Retail Ireland, a unit of Ibec, the principal
Irish business lobby group, in advance of a conference in Dublin today, has
called for income tax cuts to "kick-start growth" and it claimed that the
sector has the potential of creating 40,000 new jobs in the sector in coming
According to the CSO, there were 138,000 employed
in 'Wholesale and retail trade; repair of motor vehicles and motorcycles' at end
2013 - - a week hardly passes without some group
claiming how thousands of jobs could be magiced up if the Government does x or y
Ignoring this nonsense, what is interesting is
the claimed need for tax cuts, which suggests that the 2013 jobs added of 61,000
coupled with expectations of about 50,000 jobs this year, are not expected to
have much of an impact on spending.
Of course, demanding tax cuts is seen as a
substitute to raising pay levels.
Irish Economy 2014: Did Ireland add 61,000 jobs in 2013?
Retail Ireland today said that 2014 would see the
start of a meaningful recovery in the sector. "Despite somewhat disappointing Q1
retail figures, there are signs that many consumers are returning to the shops
after a long hiatus." The group predicted that this will lead to consumer
spending growth of nearly 2% this year.
The conference, which will be opened
by Enda Kenny, taoiseach, who will hear that
the sector has the potential to create 40,000 new jobs over the coming years, if
the conditions are right.
The lobby group says that recent retail sales
figures have shown that while the volume of sales (excluding cars and bars) has
increased by 2.2% in the past year, the values of sales has stayed the same.
This clearly indicates that shops are aggressive discounting in an effort to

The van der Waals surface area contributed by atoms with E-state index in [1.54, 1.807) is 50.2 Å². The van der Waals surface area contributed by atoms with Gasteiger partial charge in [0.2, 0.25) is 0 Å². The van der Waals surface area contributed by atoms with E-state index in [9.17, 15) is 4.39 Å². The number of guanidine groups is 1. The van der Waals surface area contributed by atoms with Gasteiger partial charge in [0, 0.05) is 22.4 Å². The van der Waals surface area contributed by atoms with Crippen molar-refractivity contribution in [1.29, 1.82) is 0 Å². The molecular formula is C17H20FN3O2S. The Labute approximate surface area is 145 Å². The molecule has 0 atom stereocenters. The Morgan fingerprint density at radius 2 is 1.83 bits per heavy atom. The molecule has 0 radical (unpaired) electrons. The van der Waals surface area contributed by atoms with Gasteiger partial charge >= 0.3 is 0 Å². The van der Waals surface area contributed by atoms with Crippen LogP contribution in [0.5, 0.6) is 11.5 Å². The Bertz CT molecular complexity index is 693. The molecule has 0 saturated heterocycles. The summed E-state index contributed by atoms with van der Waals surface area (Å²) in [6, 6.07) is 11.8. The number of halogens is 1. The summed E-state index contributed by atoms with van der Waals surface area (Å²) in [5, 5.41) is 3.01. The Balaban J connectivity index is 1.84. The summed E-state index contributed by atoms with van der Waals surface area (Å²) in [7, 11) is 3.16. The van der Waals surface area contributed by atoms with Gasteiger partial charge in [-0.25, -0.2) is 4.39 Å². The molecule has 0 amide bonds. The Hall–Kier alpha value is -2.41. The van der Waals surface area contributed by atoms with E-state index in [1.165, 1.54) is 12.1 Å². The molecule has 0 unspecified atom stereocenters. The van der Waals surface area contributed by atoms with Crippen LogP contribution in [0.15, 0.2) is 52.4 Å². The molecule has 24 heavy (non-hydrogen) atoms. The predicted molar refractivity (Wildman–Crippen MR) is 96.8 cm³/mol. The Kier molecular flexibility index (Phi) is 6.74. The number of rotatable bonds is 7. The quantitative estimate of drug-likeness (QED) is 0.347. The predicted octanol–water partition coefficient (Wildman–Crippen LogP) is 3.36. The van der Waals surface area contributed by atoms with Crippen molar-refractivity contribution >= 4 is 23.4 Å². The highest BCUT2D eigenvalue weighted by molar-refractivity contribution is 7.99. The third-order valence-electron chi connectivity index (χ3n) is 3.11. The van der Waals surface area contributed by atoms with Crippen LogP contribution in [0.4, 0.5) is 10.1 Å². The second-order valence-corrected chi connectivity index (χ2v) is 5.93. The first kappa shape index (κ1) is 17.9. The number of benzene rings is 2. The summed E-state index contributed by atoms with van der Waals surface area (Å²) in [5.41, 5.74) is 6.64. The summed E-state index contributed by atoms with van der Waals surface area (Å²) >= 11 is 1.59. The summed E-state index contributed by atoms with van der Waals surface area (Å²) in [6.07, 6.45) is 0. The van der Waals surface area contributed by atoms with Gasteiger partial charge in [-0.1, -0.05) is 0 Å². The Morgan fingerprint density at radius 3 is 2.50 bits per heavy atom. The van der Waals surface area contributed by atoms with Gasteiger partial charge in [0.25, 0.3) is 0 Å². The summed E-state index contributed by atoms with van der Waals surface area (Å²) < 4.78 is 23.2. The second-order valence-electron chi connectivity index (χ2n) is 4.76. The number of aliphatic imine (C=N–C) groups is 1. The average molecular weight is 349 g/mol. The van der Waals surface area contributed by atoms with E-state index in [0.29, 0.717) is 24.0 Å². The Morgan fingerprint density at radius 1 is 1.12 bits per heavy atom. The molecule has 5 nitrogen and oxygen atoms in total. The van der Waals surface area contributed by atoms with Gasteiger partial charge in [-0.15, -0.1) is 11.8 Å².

attract customers. The pressure on the sector remains. To address the key
challenges that still face the sector, Retail Ireland called on government to:
- "Cut income
tax: The tax burden is too
high and tax on work is way out of line internationally. The entry point to
the higher marginal tax rate should be increased, and the marginal rate
reduced below 50%. This will put more money into the pockets of Irish
consumers, and ultimately benefit the Exchequer though greater economic
activity and tax revenue.
regulation is sensible, proportionate: Any
new regulation of the sector and the supply chain should not impose extra
costs on retailers. The government should do nothing that would increase
business costs. At the height of the boom many costs, including wages,
spiralled out of control, we cannot allow this to happen again,
- Support the
move online: Provide support
and incentives for Irish retailers to trade online and ensure they benefit
fully from the growing digital economy. At present 75% of online spend goes
to companies without a physical presence here. We need to address this